That poor woman! Whether you believe in ghosts, or whether you think she imagined the ghost out of guilt and shaved her own hair, it’s an awful story. I hope the “jealous admirer” was prosecuted, and didn’t get to continue stalking and attacking her and her loved ones.

Sometimes ghosts appeared to strangers at the site of their hidden graves. This tied in with another ghost tradition, that souls who didn’t receive Christian burial would walk until their bodies were found and interred in consecrated ground. In 1806, in a town near Manchester, the townsfolk drained a deep pool after a recently missing man’s ghost repeatedly appeared over it at midnight, leading to suspicion he had been murdered. His body was actually found at the bottom, although the evidence indicated he had drowned accidentally. (Not…really sure what this “evidence” would have consisted of at the time. Since writing the original post I’ve read a lot about Elma Sands’s 1800 murder in New York, which also involved the body spending time in water, and there was more or less a complete lack of contemporary forensic knowledge displayed in the autopsy testimony by prominent doctors. So I guess what this really means is that the coroner’s jury ruled for accidental death.)

Francis Grose [in his 1787 A Provincial Glossary, with a Collection of Local Proverbs, and Popular Superstitions] wondered why the ghosts of those murdered did not go straight to the nearest justice of the peace, rather than hang about their burial place frightening passers-by. ‘Ghosts have undoubtedly forms and customs peculiar to themselves,’ he concluded. [Google books link for Grose]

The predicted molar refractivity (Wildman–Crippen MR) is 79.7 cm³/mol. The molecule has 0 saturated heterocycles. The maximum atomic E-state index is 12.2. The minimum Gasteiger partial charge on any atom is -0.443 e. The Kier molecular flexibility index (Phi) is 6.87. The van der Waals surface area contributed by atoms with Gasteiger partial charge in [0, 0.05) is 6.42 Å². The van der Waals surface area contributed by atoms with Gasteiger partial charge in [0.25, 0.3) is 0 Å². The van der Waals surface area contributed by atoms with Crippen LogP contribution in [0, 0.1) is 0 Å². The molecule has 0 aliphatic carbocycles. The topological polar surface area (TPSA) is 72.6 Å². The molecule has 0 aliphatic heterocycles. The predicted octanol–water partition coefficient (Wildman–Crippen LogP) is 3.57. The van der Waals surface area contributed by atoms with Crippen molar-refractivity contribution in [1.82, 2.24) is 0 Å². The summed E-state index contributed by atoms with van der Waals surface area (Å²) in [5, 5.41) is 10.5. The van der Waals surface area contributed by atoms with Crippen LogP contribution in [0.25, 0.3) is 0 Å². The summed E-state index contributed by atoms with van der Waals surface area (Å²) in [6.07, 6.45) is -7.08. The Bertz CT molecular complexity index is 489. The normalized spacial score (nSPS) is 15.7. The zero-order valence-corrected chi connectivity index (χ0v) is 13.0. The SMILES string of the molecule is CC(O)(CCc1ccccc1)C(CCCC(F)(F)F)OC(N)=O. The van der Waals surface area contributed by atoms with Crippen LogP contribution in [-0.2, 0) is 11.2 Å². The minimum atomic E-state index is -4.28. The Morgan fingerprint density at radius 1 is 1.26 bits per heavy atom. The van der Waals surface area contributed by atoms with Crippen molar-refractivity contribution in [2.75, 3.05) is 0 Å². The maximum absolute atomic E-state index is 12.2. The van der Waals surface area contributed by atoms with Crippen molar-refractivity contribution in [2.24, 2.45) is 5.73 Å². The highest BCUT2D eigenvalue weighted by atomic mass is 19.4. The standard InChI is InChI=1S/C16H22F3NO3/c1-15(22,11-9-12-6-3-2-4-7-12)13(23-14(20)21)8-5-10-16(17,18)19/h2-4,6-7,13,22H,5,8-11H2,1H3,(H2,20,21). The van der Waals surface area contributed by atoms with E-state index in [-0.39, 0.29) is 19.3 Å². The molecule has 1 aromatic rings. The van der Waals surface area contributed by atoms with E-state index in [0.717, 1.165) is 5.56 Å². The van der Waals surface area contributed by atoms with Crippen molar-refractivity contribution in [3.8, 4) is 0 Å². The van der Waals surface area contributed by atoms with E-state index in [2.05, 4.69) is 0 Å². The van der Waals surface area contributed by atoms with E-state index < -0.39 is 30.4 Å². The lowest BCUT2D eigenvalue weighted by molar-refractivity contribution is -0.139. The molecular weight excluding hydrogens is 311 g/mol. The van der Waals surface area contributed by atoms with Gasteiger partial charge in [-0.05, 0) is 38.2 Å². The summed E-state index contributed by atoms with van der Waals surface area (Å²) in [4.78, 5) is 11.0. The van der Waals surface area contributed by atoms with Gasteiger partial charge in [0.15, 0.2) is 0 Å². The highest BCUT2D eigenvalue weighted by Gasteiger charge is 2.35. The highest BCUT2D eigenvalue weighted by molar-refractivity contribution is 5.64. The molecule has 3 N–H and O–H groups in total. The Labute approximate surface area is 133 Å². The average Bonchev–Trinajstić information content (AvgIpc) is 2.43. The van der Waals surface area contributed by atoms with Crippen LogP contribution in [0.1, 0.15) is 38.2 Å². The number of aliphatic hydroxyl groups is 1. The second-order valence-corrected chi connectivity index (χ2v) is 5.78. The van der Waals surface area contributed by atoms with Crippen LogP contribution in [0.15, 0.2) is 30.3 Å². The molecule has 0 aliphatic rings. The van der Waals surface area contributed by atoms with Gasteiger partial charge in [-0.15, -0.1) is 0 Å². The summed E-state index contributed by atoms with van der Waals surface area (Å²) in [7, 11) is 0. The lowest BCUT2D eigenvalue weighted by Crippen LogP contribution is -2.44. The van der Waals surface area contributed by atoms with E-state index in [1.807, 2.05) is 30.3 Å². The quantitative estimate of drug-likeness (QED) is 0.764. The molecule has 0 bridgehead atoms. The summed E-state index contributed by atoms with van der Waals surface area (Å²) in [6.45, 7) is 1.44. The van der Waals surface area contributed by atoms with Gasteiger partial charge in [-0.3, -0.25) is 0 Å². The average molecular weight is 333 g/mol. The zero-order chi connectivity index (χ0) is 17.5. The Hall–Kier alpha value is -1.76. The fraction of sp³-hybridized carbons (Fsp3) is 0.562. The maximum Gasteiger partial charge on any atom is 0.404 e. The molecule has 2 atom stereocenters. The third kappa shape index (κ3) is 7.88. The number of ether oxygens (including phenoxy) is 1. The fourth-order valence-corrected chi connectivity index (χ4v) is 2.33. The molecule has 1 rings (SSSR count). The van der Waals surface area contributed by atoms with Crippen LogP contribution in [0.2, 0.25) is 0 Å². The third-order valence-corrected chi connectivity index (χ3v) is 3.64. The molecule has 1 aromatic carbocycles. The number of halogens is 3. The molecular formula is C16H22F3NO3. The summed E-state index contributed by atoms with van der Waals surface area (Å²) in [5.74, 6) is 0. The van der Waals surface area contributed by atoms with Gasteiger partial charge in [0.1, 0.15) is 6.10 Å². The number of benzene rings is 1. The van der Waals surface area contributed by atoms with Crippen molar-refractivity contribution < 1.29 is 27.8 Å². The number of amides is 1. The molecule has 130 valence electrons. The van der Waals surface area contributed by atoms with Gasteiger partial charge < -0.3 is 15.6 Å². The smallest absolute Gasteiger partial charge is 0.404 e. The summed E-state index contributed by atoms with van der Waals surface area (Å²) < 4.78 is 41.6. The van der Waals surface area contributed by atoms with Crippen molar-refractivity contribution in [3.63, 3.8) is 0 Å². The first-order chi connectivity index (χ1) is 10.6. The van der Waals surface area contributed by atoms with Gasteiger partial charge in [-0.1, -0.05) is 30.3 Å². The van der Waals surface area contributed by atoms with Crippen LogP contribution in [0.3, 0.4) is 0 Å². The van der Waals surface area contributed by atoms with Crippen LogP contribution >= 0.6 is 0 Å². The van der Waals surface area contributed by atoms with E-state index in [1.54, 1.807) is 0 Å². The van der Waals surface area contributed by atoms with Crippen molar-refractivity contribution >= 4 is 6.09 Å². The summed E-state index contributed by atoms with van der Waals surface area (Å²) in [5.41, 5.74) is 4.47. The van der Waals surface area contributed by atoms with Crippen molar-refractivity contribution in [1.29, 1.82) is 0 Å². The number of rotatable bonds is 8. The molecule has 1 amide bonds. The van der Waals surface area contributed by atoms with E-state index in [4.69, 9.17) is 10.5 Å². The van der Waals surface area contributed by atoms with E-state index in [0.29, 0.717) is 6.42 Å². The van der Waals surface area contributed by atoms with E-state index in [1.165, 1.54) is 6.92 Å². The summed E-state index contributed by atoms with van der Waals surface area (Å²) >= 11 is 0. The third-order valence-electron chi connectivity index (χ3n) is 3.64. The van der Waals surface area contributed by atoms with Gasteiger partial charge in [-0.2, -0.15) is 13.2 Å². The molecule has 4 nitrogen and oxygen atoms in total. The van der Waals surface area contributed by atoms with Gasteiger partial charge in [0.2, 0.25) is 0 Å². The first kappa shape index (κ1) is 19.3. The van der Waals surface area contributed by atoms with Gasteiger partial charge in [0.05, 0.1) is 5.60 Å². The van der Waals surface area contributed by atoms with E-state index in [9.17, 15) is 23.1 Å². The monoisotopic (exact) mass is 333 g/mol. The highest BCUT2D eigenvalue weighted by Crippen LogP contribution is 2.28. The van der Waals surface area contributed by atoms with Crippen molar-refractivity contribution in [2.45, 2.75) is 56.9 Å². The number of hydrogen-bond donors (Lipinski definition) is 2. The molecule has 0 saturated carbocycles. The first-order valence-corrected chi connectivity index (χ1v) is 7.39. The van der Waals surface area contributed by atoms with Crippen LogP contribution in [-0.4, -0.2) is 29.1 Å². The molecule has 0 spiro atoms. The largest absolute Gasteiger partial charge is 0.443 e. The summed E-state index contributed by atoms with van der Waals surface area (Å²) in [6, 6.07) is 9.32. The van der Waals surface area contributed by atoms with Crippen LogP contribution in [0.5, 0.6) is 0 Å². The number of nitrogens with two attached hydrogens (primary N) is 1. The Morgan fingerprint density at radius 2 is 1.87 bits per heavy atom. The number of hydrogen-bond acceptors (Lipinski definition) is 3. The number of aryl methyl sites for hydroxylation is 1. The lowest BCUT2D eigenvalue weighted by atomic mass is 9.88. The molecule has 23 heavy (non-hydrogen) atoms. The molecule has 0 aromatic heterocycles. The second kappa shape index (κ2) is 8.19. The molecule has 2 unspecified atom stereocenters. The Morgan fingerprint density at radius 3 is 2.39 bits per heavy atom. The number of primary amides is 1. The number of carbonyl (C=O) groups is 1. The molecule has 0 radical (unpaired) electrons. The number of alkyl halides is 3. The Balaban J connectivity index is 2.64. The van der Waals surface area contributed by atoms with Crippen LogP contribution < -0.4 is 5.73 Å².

Ghosts historically have not talked much, although apparently they talked more before the Victorian era!

“Brutus and the Ghost of Caesar.” Copperplate engraving by Edward Scriven from a painting by Richard Westall. London, 1802. Image via Wikimedia Commons.

Completely silent ghosts became the norm to a much greater extent over the course of the nineteenth century. Generally ghosts who did speak were wrong-righting ghosts. (Although there were exceptions! In 1706 Mr. Shaw, a fellow of St John’s College, Oxford, chatted with the ghost of a dead colleague for two hours before receiving his warning of untimely death.) Murder victims were the most common. (Conflicts over inheritance were also a big one: “Mother’s ghost appeared to me and she says I get the antique dining set!”)

Ebenezer Sibly, eighteenth century writer on astrology and the occult (and huge racist), insisted that only murder victims could speak (and possibly only those who had been killed in “circumstances uncommonly horrid and execrable”), because the traumatizing memory did “more powerfully operate upon the faculties of the apparition, so as to enable it to frame the similitude of a voice, so as to discover the fact, and give some leading clue to detect and punish the wicked perpetrator.”

What’s your favorite ghost story? (Either a famous one, or one that happened to you or someone you know…)

“Folkstone Strawberries or more carraway comfits for Mary Ann,” showing Samuel William Fores’s at the corner of Sackville Street and Piccadilly, c.1810, attrib. Isaac and George Cruikshank. Via Wikimedia Commons.

The above caricature shows a printseller/publisher’s shop window with what mostly appears to be books on display. Windows with lots of small panes were popular in Regency storefronts for at least two reasons (maybe more—I’m not sure how good the technology was for making large sheets of glass at the time):